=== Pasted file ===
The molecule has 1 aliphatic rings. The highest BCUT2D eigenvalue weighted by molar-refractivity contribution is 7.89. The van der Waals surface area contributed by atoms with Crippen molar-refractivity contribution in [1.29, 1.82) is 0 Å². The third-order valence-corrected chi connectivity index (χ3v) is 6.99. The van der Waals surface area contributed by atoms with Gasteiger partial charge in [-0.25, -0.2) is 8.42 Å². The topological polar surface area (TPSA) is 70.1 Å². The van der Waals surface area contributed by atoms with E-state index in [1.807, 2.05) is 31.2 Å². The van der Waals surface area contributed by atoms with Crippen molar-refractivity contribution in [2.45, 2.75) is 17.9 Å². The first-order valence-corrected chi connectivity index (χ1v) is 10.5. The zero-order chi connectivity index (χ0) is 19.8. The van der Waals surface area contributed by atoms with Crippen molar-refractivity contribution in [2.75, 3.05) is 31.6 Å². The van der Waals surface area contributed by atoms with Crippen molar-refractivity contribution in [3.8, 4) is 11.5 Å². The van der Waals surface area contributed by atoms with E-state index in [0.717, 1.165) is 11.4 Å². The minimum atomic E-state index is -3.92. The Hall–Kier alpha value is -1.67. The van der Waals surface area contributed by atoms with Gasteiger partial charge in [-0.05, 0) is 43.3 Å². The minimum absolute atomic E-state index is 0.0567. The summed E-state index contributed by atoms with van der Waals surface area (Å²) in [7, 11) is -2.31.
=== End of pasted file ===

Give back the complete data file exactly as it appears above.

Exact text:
The molecule has 1 aliphatic rings. The highest BCUT2D eigenvalue weighted by molar-refractivity contribution is 7.89. The van der Waals surface area contributed by atoms with Crippen molar-refractivity contribution in [1.29, 1.82) is 0 Å². The third-order valence-corrected chi connectivity index (χ3v) is 6.99. The van der Waals surface area contributed by atoms with Gasteiger partial charge in [-0.25, -0.2) is 8.42 Å². The topological polar surface area (TPSA) is 70.1 Å². The van der Waals surface area contributed by atoms with E-state index in [1.807, 2.05) is 31.2 Å². The van der Waals surface area contributed by atoms with Crippen molar-refractivity contribution in [2.45, 2.75) is 17.9 Å². The first-order valence-corrected chi connectivity index (χ1v) is 10.5. The zero-order chi connectivity index (χ0) is 19.8. The van der Waals surface area contributed by atoms with Crippen molar-refractivity contribution in [2.75, 3.05) is 31.6 Å². The van der Waals surface area contributed by atoms with Crippen molar-refractivity contribution in [3.8, 4) is 11.5 Å². The van der Waals surface area contributed by atoms with E-state index in [0.717, 1.165) is 11.4 Å². The minimum atomic E-state index is -3.92. The Hall–Kier alpha value is -1.67. The van der Waals surface area contributed by atoms with Gasteiger partial charge in [-0.05, 0) is 43.3 Å². The minimum absolute atomic E-state index is 0.0567. The summed E-state index contributed by atoms with van der Waals surface area (Å²) in [7, 11) is -2.31.